The Beloved Community
by Cary Williams
Here is the phrase: “the Beloved Community”. We have adopted the term for use in the People’s Church mission statement, and I found myself growing curious about its meaning. I needed more information. And since getting more information for me almost always means digging into the history of something, that is where I started.
The phrase originated with an American theologian and philosopher named Josiah Royce in the early 1900s. Royce was a liberal Christian who thought deeply about the meaning and actions of the Christian faith in a rapidly changing world. In considering how people could live in the most ethical way, he came to believe that they needed to do more than passively obey the mores of society. Action and commitment were needed in equal measures in order to solve the inequalities of the world and that meant making a conscious decision to move beyond lip-service to change. The ultimate goal was the Beloved Community, described as a “divine or spiritual community capable of achieving the highest good as well as the common good.” All moral deeds and reforms needed to be looked at in terms of how much they were contributing to the realization of the Beloved Community and all ethical people should be involved in bringing it about. If more people joined in building the Beloved Community, chances were greater that it would be created, for the work itself would lead to a radical transformation in both individuals and society.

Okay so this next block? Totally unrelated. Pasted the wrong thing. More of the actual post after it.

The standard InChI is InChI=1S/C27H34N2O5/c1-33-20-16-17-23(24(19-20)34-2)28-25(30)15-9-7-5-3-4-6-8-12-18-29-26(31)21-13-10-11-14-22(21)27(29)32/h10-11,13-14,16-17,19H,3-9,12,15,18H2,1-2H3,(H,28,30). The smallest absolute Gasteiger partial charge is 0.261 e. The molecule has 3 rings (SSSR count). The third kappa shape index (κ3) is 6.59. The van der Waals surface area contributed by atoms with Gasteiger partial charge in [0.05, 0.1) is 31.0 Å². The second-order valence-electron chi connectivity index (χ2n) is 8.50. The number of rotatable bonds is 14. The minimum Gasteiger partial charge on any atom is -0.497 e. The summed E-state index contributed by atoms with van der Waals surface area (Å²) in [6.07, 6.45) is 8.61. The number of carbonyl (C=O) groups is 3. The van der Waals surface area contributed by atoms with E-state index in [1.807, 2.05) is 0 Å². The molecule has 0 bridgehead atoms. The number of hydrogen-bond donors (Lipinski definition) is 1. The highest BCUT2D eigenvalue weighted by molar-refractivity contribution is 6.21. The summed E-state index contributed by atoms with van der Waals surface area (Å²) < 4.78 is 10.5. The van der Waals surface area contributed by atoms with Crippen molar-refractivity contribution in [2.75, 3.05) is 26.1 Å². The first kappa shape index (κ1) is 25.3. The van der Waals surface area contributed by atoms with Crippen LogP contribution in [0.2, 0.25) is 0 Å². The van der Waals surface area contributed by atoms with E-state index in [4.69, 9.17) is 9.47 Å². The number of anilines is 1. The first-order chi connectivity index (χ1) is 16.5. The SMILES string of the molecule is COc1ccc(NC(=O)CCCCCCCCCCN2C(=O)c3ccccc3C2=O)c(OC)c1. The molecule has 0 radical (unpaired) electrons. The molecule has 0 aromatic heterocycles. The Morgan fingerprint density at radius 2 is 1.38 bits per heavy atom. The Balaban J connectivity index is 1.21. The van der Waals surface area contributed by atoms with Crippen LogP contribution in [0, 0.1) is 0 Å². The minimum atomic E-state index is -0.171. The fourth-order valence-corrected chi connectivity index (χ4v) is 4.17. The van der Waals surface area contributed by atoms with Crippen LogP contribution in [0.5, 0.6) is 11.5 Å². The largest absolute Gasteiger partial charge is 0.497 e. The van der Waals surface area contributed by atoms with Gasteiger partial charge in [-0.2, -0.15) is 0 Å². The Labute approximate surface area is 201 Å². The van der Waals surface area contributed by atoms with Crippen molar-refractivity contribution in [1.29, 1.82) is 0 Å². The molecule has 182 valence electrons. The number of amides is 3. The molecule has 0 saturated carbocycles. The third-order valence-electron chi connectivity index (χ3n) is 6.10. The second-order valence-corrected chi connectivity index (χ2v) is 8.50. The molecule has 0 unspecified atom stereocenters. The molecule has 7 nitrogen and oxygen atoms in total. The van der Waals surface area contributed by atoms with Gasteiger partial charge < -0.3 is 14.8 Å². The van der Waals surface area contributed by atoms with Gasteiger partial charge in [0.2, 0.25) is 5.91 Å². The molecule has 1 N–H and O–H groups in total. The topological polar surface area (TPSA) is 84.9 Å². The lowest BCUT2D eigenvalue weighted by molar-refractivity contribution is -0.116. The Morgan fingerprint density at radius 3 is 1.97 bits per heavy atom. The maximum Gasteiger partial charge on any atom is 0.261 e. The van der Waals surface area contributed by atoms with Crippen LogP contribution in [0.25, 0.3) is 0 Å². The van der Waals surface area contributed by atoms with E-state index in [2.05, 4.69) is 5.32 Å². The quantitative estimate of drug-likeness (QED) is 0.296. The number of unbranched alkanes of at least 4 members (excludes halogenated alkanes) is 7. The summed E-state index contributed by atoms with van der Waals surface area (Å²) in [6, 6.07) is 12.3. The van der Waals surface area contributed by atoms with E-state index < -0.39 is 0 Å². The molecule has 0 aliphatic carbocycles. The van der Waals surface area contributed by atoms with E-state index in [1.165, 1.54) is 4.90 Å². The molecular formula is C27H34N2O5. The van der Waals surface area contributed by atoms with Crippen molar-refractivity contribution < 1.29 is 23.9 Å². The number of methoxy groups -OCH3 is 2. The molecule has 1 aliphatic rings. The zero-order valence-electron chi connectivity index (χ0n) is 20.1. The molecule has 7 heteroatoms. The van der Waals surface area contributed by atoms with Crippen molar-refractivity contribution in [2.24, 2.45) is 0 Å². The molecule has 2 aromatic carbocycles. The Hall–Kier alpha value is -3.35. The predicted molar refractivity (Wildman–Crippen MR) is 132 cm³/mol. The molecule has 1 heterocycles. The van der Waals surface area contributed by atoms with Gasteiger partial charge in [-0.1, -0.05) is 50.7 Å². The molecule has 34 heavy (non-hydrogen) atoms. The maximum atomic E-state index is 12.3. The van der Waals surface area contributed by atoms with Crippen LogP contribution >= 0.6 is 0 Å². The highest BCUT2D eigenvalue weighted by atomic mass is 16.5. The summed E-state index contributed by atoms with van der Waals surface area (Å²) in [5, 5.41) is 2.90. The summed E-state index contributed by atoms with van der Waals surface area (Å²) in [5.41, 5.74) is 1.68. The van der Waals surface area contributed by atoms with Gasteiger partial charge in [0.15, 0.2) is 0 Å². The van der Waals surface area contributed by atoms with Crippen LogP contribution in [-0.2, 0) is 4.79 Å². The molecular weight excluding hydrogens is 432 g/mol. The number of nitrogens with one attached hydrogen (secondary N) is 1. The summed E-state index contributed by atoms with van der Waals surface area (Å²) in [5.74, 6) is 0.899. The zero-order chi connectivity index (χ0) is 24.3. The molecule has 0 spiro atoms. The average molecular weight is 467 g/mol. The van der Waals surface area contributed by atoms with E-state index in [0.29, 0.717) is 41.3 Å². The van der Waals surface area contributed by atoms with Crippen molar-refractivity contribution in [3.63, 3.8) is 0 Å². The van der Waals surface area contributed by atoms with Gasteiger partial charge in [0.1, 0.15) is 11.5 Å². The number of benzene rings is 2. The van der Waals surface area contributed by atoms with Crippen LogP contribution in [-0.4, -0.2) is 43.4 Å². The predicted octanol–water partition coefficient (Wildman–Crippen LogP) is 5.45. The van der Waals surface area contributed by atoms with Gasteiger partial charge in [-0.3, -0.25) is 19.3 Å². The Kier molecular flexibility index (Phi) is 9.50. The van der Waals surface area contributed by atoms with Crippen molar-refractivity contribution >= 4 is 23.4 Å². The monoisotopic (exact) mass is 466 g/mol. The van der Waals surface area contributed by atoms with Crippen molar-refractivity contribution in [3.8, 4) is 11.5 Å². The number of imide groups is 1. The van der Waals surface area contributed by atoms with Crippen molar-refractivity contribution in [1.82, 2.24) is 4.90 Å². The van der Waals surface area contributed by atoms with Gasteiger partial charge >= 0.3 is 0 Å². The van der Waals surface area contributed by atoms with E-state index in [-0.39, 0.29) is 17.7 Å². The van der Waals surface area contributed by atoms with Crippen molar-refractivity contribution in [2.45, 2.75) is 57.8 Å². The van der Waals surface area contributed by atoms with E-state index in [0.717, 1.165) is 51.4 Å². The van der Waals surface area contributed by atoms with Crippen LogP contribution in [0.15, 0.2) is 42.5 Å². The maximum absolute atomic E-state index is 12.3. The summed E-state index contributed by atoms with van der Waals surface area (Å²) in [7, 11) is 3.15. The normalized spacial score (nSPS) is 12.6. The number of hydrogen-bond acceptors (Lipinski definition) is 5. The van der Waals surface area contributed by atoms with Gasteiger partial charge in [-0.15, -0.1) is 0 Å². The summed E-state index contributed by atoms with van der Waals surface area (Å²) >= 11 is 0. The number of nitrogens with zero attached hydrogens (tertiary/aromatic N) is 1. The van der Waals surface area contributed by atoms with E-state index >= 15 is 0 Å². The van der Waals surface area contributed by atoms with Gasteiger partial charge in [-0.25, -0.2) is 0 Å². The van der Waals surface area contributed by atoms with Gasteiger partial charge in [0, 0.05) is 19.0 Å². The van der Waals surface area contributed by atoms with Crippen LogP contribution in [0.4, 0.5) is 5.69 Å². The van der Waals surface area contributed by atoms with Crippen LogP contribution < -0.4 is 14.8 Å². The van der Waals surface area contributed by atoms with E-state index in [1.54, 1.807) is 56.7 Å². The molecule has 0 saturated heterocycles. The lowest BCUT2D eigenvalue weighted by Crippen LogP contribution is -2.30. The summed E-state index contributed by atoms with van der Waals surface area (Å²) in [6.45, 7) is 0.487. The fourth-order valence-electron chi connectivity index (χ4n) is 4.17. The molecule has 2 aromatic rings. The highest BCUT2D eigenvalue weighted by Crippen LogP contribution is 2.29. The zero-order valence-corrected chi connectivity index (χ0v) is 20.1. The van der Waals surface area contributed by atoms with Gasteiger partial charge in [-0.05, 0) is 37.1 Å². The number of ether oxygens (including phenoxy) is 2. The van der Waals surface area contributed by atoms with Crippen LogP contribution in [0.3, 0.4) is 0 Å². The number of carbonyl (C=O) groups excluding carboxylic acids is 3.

When Dr. Martin Luther King, Jr. went to Boston University’s School of Theology for his doctoral work, the phrase “Beloved Community” was part of the theological vocabulary he heard. As he moved to his work in the Civil Rights movement, the concept came with him as the cornerstone of his vision of a newly re-created America. Within the Beloved Community he held two important principles—the American dream of equality and justice for all its citizens and the Christian vision of the Kingdom of God, created on earth. He felt that the when enough people committed to a philosophy of nonviolence, that the ills that beset the country and the world such as poverty, war, hunger and homelessness would not be tolerated anymore. Bigotry would be replaced with acceptance. Conflict—a natural and normal part of human behavior—would be solved through peaceful means, and adversaries would be reconciled.
King knew these changes would require a radical transformation of how society viewed such concepts as love and justice, as well as great changes in how the American people saw one another based on race, religion and class. He did not expect that this would come overnight. The Beloved Community was an ideal that first had to be envisioned, then consciously and consistently worked at. Every generation would pick up where the last one had left off. The principles that governed it were simple but powerful: all beings on this earth are interrelated, humans are all of one family, the individual and the community have equal moral status, and there is not one of us who does not benefit from the contribution of all others on the planet. The work toward creating the Beloved Community is transformative, involving thought and effort and belief. Belief in hard work, in changing ourselves and in changing a hurting and weary world.